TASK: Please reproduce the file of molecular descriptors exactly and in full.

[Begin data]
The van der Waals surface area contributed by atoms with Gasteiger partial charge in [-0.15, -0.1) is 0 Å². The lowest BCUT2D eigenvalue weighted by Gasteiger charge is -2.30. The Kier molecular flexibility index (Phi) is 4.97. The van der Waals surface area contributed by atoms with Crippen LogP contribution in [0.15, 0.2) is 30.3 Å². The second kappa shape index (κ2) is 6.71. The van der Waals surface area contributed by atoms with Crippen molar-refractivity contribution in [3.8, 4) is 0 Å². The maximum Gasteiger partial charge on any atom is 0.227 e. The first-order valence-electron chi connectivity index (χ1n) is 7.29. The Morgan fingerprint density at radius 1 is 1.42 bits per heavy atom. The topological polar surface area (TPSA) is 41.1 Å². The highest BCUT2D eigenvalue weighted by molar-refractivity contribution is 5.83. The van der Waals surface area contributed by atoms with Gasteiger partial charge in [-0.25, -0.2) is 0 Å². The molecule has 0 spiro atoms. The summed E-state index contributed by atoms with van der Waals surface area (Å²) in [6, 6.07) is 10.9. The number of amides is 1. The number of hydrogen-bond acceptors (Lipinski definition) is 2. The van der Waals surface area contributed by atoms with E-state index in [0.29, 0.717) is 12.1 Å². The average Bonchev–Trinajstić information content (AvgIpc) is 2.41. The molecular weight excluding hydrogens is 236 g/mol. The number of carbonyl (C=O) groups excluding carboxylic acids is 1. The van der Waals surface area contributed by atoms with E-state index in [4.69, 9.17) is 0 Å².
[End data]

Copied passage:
The van der Waals surface area contributed by atoms with Gasteiger partial charge in [-0.15, -0.1) is 0 Å². The lowest BCUT2D eigenvalue weighted by Gasteiger charge is -2.30. The Kier molecular flexibility index (Phi) is 4.97. The van der Waals surface area contributed by atoms with Crippen LogP contribution in [0.15, 0.2) is 30.3 Å². The second kappa shape index (κ2) is 6.71. The van der Waals surface area contributed by atoms with Crippen molar-refractivity contribution in [3.8, 4) is 0 Å². The maximum Gasteiger partial charge on any atom is 0.227 e. The first-order valence-electron chi connectivity index (χ1n) is 7.29. The Morgan fingerprint density at radius 1 is 1.42 bits per heavy atom. The topological polar surface area (TPSA) is 41.1 Å². The highest BCUT2D eigenvalue weighted by molar-refractivity contribution is 5.83. The van der Waals surface area contributed by atoms with Gasteiger partial charge in [-0.25, -0.2) is 0 Å². The molecule has 0 spiro atoms. The summed E-state index contributed by atoms with van der Waals surface area (Å²) in [6, 6.07) is 10.9. The number of amides is 1. The number of hydrogen-bond acceptors (Lipinski definition) is 2. The van der Waals surface area contributed by atoms with E-state index in [0.29, 0.717) is 12.1 Å². The average Bonchev–Trinajstić information content (AvgIpc) is 2.41. The molecular weight excluding hydrogens is 236 g/mol. The number of carbonyl (C=O) groups excluding carboxylic acids is 1. The van der Waals surface area contributed by atoms with E-state index in [4.69, 9.17) is 0 Å².